Govt wastes sugar crisis, plumps for populism
While announcing an interest subvention of 12% on a Rs 7,200 crore loan to the sugar industry and doubling of the ethanol-blending levels to 10% will help alleviate some of the sugar industry’s troubles, the government has lost a perfectly good crisis to push critical reforms in the industry. In the case of Uttar Pradesh for instance, while the industry says it can pay up to Rs 225 per quintal for sugar cane, the state government wanted it to pay much more but finally settled for a price of Rs 280 and then announced a rebate of Rs 11 on this, leaving an uncovered gap of Rs 44 per quintal. Friday’s measures theoretically add up to around Rs 15-20 per quintal, so don’t really solve the problem; all they do is to postpone them to another day. Also, given the oil PSUs just blend around 2-3% of ethanol in petrol versus the mandated 5%, a committee announcing a hike to 10% is unlikely to mean much without some serious follow up—the 5% rule has been in place for years but has been observed only in the breach. Without this, today’s measures really add up to little.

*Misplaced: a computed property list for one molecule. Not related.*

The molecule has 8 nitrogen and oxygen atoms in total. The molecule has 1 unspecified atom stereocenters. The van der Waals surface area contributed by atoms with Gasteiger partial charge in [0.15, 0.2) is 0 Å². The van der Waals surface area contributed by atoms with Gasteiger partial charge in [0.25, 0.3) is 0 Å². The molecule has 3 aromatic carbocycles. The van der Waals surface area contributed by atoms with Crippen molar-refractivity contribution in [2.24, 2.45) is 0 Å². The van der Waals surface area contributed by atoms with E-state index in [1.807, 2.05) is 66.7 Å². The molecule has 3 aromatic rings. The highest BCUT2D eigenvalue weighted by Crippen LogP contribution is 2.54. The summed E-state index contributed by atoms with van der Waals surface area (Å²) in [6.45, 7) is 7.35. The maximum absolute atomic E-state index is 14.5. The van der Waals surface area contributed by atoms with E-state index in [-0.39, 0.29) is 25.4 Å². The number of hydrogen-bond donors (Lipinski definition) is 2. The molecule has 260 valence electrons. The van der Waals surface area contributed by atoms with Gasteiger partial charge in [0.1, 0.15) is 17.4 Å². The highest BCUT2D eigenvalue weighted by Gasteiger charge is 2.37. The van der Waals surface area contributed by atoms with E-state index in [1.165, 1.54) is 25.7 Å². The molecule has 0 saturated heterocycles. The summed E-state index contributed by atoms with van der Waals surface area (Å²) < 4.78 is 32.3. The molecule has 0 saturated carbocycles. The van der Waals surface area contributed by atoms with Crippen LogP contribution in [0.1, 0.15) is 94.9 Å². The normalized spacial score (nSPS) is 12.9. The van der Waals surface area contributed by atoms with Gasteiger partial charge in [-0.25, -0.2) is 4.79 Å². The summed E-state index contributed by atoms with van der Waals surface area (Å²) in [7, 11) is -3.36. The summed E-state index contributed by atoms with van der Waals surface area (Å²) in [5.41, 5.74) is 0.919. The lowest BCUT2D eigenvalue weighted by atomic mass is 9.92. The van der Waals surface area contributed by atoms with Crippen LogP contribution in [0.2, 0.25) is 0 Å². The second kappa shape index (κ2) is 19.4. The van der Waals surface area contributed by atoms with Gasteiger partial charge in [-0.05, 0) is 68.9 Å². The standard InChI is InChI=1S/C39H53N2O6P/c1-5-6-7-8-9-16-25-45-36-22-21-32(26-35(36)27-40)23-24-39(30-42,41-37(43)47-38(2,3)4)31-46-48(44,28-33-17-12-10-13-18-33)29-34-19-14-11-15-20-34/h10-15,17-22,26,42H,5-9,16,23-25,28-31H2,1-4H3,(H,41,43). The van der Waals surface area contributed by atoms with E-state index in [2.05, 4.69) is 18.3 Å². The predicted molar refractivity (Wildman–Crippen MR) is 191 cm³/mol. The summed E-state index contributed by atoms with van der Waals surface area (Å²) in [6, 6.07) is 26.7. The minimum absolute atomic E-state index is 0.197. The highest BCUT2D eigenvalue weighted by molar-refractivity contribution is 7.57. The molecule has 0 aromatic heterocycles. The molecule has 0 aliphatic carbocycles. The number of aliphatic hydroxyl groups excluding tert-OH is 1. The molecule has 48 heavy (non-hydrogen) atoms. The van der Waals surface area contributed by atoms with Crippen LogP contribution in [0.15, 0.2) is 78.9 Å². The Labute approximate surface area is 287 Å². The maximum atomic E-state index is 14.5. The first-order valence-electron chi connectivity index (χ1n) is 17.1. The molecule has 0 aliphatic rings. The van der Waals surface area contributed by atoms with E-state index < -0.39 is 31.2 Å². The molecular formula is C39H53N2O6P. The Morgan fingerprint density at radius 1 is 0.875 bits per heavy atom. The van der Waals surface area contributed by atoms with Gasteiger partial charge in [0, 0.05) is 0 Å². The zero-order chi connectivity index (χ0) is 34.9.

But the Rs 7,200 crore of bank loans, roughly a third of which will probably accrue to Uttar Pradesh mills based on current production levels, will stave off the immediate crisis of farmers since it will help pay off the Rs 2,300 crore of arrears (Rs 3,400 crore across the country) and leave some more for immediate capital needs. As for the amounts the sugar mills need to pay the farmers at the uneconomic Rs 280 per quintal price for the cane they are buying now, all that will happen is that the mills will pile up IOUs once again. By the end of season, UP mills will probably end up owing the farmers dues of Rs 7,000-8,000 crore—but for now, farmers will call off their agitation as they are getting a higher price and the mills are buying the cane.
What was needed, however, was more serious reform of the type outlined by the Rangarajan committee. Under this formula, states were to stop announcing a state advised price (SAP) that was higher than the Centre’s fair and remunerative price (FRP)—Rs 280 per quintal and Rs 210, respectively, in the case of Uttar Pradesh—and instead, farmers were to get 70% of the value the mills got after selling all the products they made from the cane. Friday’s unilateral concessions announced by the centre, however, don’t force states to even move in this direction. Similarly, states short-change sugar mills by forcing them to sell molasses to country liquor and other buyers at far below the market price—once the SAP system goes and farmers get 70% of the total value of produce, this reservation would have had to go. To be fair, this is not the only opportunity the government has lost to push serious reform—at least three electricity packages have been wasted so far, and the fate of the fourth has to be seen.